Introduction to a Fourth Year Update
The purpose of this update report is to provide a condensed monitoring report of the same riparian sample sites that appeared in Volumes I, II, and III of the large report "Seeps, Springs, and Riparian Zones of Selected Public Land Regions". This brief re-survey information has also available on CD and has been made available to the public and to area land managers at no cost.
The report follows the same chapter and geographical format Geographical Format as in the past volumes:
Chapter 2 Albion Division and Adjacent Public Lands
Chapter 3 Black Pine Division and Adjacent Public lands
Chapter 4 Cassia Division and Adjacent Public Lands
Chapter 5 Cotterel Mountains
Chapter 6 Jim Sage Mountains
Chapter 7 Middle Mountains
Chapter 8 Shoshone Basin
Chapter 9 Sublett Division and Adjacent Public Lands
In past years’ surveys, it has been found that even under drought conditions an area of public land will improve if substantial changes in management- such as elimination of livestock or substantial changes in use- have been made. Despite continued unfavorable range conditions, many public land locations have continued to receive little or no management attention while continuing to be grazed in what has become an annual “business-as-usual” manner.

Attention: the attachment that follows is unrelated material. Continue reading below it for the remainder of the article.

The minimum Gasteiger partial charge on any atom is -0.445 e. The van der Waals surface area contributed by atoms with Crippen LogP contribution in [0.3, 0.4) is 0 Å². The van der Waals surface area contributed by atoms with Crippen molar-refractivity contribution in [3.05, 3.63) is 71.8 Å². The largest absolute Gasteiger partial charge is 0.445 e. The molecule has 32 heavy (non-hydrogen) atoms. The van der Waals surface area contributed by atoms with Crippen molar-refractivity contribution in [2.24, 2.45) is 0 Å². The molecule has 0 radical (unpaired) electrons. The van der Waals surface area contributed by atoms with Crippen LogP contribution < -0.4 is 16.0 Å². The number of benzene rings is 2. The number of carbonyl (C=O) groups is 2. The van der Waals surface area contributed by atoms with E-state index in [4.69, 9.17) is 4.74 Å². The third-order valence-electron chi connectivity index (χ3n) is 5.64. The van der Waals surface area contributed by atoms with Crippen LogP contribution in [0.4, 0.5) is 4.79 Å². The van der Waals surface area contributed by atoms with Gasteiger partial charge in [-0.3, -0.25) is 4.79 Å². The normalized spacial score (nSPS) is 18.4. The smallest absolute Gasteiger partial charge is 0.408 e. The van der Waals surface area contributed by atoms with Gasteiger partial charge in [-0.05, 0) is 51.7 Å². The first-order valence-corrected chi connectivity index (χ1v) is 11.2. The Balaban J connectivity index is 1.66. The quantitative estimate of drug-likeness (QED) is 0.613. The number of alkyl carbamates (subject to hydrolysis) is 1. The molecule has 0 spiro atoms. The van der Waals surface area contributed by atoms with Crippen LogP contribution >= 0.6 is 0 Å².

Continued livestock grazing within the arid and semi-arid habitats represented by the Western Watershed Project report area (within Cassia and Twin Falls Counties and within portions of Oneida and Power Counties) has been resulting in severe to extreme resource impacts to public lands that belong to the American people at large. The following report chapter updates will include photos and a brief commentary for more than 130 riparian sites on state and federal lands that have been utilized for domestic livestock grazing in Cassia, Oneida, Power, and Twin Falls Counties in southern Idaho.
The concluding chapter will discuss livestock grazing management failures occurring on a majority of these state and federal grazing allotments in southeastern Idaho. The final chapter will include a discussion not only of the widespread failure of managing agencies to respond to on-going resource degradation, but of management failure to respond to public concerns about water quality, recreation, wildlife, scenic, and other multiple use values on these public lands.
Livestock still grazing in Lone Cedar Unit (Owen’s Corral) of Goose Creek Group Allotment on 9-25-02; 55 days after the specified unit off-date of July 10! Prime example of permittee failure to comply with permit terms and conditions; and of a joint BLM/FS refusal/failure to enforce even the existing terms.